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consider as the crimes' of Napoleon, or to judge that extraordinary man by any other code than the opinions of the Laureate. A subsequent attack on the Foxites' is distinguished by the coarseness of its invective; and even the Grenville party, though their well known aristocratical feeling obtains for them high eulogy, are punished for their opposition to the specific measures of Administration, by a rebuke for their factious animosity.' We have thought it right to mention these particulars, since the feelings and views which they indicate, must be taken into the account in every fair estimate of the value of Dr. Southey's historical labours. But, that we may not be suspected of ascribing too much importance to his sentiments, we shall, without further delay, pass on to the immediate subject of his book.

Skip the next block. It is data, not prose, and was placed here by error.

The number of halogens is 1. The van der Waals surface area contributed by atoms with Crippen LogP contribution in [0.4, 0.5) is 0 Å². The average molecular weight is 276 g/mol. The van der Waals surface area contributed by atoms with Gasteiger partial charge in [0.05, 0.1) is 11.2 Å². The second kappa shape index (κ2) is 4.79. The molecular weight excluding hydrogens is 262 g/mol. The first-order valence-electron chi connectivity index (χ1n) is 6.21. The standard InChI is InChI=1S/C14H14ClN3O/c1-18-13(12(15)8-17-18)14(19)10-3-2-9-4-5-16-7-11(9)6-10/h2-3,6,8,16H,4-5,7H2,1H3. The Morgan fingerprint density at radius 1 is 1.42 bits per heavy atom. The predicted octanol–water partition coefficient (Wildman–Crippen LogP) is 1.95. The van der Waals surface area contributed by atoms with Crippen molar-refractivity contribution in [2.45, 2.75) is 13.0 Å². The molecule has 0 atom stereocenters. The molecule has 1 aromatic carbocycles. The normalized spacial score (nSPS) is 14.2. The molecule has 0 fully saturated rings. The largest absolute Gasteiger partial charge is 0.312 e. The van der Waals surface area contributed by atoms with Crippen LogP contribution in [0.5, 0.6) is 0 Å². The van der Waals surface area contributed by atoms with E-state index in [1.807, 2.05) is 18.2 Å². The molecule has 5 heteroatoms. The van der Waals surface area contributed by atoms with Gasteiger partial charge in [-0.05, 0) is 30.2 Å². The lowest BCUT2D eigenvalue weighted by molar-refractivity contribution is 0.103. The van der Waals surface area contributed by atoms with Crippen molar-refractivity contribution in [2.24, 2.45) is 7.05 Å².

When Napoleon, in the plenitude and very wantonness of power, determined on taking entire possession of Spain and Portugal, the administration of the former state was in the hands of Don Manuel de Godoy, Prince of the Peace; a man ignorant and selfish, of depraved morals and notorious incapacity. His influence and conduct corrupted the nobility; and the character of the Royal Family is sufficiently known, to render unnecessary any attempt to prove that neither talent, virtue, nor patriotic feeling was to be looked for in that quarter. From such a court and ministry, and from a nation sunk as were the Spanish people, Napoleon could anticipate no effectual opposition to his plans; and the whole of his career has sufficiently proved his practical ignorance of the disinterested qualities of human nature, and the moral force of human passion. He began with a series of intrigues, artfully devised, and skilfully arranged. The imbecility of the King, and the worthless character of Ferdinand, supplied him with his machinery; and he played father against son, and son against father, with as little remorse as he would have employed the different pieces on a chess-board. The general detail of these manœuvres is distinctly, and no doubt accurately given by Dr. Southey; but we cannot say that he displays any extraordinary sagacity in exploring the secrets of cabinets, or in tracing up events to their obscure causes. The conspiracy of the Escurial, the tumult at Aranjuez, and the abdication of the King, were all subservient to the grand design of Napoleon, and were made use of by him in furtherance of his ends; but how far he might be concerned in them, or whether they did not take place entirely without his interference, are questions by no means, as it appears to us, sufficiently cleared up. Without, however, entering into the discussion of these points,